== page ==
I’ve watched myself try to acclimate to new cultures, and I’ve simultaneously witnessed my stubborn American upbringing in full force. There’s a lot of American-ness that I want to reject, but I will always have my upbringing, my homeland ideals, and my cultural norms inside me. They aren’t going to prohibit me from living somewhere else happily or thoroughly, but they will certainly have an impact on how I adjust. And that’s okay! You don’t want to lose yourself as a person; rather, you want these new cultures and experiences to enhance who you are. And so the fear creeps in: that easy feeling of home, will it ever be achievable as an expat?
5. Am I breaking the law?
This is really something that goes through my mind regularly! If I rent a car with my U.S. license, is it illegal since I’ve been abroad for over two years? A quick search answers that pretty easily, but why do they keep letting me?
You just feel extremely vulnerable as an expat. If I sneak candy into the cinema and get busted, will they deport me? There are some obvious rules, like stay calm during a political protest if you’re an expat. But what about the little stuff, like jaywalking or accidentally not validating your metro pass? See number one: you are at the mercy of the government and you don’t have as many rights. Tread carefully.
6. Have I lost my sense of humor?
Have you ever tried to joke with someone in a foreign language? It’s doable, but it can also be extremely uncomfortable. We’re talking major crickets and awkward silences. And, as it turns out, sarcasm doesn’t exactly translate that easily. I used to have some intense belly laughs with my friends back home. But living as an expat, and attempting to learn a new language, means humor is hard work. Friendship is hard enough, but jokes and laughter are an entirely different beast.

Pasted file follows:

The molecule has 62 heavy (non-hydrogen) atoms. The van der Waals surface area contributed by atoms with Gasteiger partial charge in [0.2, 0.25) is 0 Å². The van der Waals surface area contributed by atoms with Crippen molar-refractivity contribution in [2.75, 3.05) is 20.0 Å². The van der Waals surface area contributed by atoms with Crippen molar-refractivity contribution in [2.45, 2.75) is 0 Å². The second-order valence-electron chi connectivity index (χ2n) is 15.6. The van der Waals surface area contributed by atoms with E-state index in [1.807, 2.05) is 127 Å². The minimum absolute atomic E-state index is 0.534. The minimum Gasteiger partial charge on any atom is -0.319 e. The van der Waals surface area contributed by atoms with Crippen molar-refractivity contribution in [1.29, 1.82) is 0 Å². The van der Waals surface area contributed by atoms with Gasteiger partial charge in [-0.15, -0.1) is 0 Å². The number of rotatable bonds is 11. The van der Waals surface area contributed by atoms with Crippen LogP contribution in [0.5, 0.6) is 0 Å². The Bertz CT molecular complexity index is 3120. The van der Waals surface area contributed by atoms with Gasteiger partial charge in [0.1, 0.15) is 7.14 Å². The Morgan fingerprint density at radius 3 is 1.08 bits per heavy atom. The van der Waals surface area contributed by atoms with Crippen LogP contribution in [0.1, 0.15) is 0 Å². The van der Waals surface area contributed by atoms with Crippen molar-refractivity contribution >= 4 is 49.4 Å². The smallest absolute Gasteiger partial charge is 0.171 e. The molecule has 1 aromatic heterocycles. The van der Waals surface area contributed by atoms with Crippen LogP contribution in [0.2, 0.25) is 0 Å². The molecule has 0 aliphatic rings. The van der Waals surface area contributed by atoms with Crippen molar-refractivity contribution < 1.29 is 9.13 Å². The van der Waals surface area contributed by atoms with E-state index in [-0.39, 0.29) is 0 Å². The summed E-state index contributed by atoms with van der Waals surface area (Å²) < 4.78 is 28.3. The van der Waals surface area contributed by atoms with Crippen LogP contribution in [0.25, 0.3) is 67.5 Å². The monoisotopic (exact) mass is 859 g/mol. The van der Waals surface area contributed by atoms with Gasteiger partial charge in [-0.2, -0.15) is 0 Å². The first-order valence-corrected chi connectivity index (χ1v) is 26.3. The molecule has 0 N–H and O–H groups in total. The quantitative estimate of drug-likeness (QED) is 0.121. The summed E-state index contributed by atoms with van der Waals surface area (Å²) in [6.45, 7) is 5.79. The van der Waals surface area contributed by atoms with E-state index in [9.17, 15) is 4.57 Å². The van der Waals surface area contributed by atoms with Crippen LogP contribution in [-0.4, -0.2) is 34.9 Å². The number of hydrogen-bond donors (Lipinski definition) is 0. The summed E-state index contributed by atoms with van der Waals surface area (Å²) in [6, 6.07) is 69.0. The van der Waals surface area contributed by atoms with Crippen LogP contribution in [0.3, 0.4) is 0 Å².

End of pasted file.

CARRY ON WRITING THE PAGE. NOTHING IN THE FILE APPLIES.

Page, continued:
Even if you know the language from your studies or it’s your own native language, you are still in a different culture and language differs just as much as humor. After your jokes continuously fall flat, will you eventually lose your sense of humor?
Pro tip: find those other funny expats for a little relief.
7. When I return home (if I return home…) what’s gonna happen to me?
Being away for so long means you get to experience this really fun thing called reverse culture shock. (Did my sarcasm work there?) I’ve experienced it once before, and let me warn you, it’s rough. Your experiences as an expat will change you. It’s inevitable; how could they not? Moving, living, and working abroad is challenging. Attempting to navigate Spanish bureaucracy and trying to adapt to the educational system is far different from a week-long holiday on the Costa del Sol, for example.
It seems obvious, but not everyone realizes the differences. You will emerge changed, most likely in a good way. However, your friends and family back home might not understand why you aren’t the same person you were when you left. Now add that to the more tangible anxiety of finding a new job and getting back to life in your home country. For us Americans, that includes the battle of finding health insurance, probably buying a car, and gulping down pesticide-rich foods. Fun!